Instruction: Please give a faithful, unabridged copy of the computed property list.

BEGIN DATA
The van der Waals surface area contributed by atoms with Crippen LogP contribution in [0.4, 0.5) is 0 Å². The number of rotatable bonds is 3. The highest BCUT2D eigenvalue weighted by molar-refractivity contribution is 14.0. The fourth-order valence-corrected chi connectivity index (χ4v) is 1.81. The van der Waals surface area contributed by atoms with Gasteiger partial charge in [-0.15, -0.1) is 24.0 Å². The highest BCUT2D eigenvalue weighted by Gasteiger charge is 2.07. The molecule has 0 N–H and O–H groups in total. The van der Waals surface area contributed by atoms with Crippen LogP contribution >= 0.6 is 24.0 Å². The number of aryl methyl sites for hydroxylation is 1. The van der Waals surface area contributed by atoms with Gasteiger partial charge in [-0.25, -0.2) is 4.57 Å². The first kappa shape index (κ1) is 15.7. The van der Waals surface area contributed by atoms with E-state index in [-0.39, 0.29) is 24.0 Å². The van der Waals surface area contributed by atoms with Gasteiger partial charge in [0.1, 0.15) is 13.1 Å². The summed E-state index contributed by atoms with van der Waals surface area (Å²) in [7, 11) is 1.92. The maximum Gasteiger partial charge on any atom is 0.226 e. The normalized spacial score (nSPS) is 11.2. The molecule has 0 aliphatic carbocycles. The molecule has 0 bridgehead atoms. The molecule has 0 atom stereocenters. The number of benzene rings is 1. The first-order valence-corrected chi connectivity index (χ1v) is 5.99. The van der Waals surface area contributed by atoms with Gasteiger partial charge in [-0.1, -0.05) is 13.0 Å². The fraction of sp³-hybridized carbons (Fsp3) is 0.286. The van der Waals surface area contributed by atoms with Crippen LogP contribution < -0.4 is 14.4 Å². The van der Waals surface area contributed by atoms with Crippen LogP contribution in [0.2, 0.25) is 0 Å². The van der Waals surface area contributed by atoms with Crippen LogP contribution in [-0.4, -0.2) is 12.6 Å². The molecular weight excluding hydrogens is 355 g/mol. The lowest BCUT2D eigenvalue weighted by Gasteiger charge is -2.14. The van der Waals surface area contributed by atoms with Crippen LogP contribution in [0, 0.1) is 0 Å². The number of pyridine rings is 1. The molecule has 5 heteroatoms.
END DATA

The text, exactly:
The van der Waals surface area contributed by atoms with Crippen LogP contribution in [0.4, 0.5) is 0 Å². The number of rotatable bonds is 3. The highest BCUT2D eigenvalue weighted by molar-refractivity contribution is 14.0. The fourth-order valence-corrected chi connectivity index (χ4v) is 1.81. The van der Waals surface area contributed by atoms with Gasteiger partial charge in [-0.15, -0.1) is 24.0 Å². The highest BCUT2D eigenvalue weighted by Gasteiger charge is 2.07. The molecule has 0 N–H and O–H groups in total. The van der Waals surface area contributed by atoms with Crippen LogP contribution >= 0.6 is 24.0 Å². The number of aryl methyl sites for hydroxylation is 1. The van der Waals surface area contributed by atoms with Gasteiger partial charge in [-0.25, -0.2) is 4.57 Å². The first kappa shape index (κ1) is 15.7. The van der Waals surface area contributed by atoms with E-state index in [-0.39, 0.29) is 24.0 Å². The van der Waals surface area contributed by atoms with Gasteiger partial charge in [0.1, 0.15) is 13.1 Å². The summed E-state index contributed by atoms with van der Waals surface area (Å²) in [7, 11) is 1.92. The maximum Gasteiger partial charge on any atom is 0.226 e. The normalized spacial score (nSPS) is 11.2. The molecule has 0 aliphatic carbocycles. The molecule has 0 bridgehead atoms. The molecule has 0 atom stereocenters. The number of benzene rings is 1. The first-order valence-corrected chi connectivity index (χ1v) is 5.99. The van der Waals surface area contributed by atoms with Gasteiger partial charge in [-0.1, -0.05) is 13.0 Å². The fraction of sp³-hybridized carbons (Fsp3) is 0.286. The van der Waals surface area contributed by atoms with Crippen LogP contribution < -0.4 is 14.4 Å². The van der Waals surface area contributed by atoms with Crippen LogP contribution in [0.2, 0.25) is 0 Å². The van der Waals surface area contributed by atoms with Crippen LogP contribution in [-0.4, -0.2) is 12.6 Å². The molecular weight excluding hydrogens is 355 g/mol. The lowest BCUT2D eigenvalue weighted by Gasteiger charge is -2.14. The van der Waals surface area contributed by atoms with Crippen LogP contribution in [0, 0.1) is 0 Å². The number of pyridine rings is 1. The molecule has 5 heteroatoms.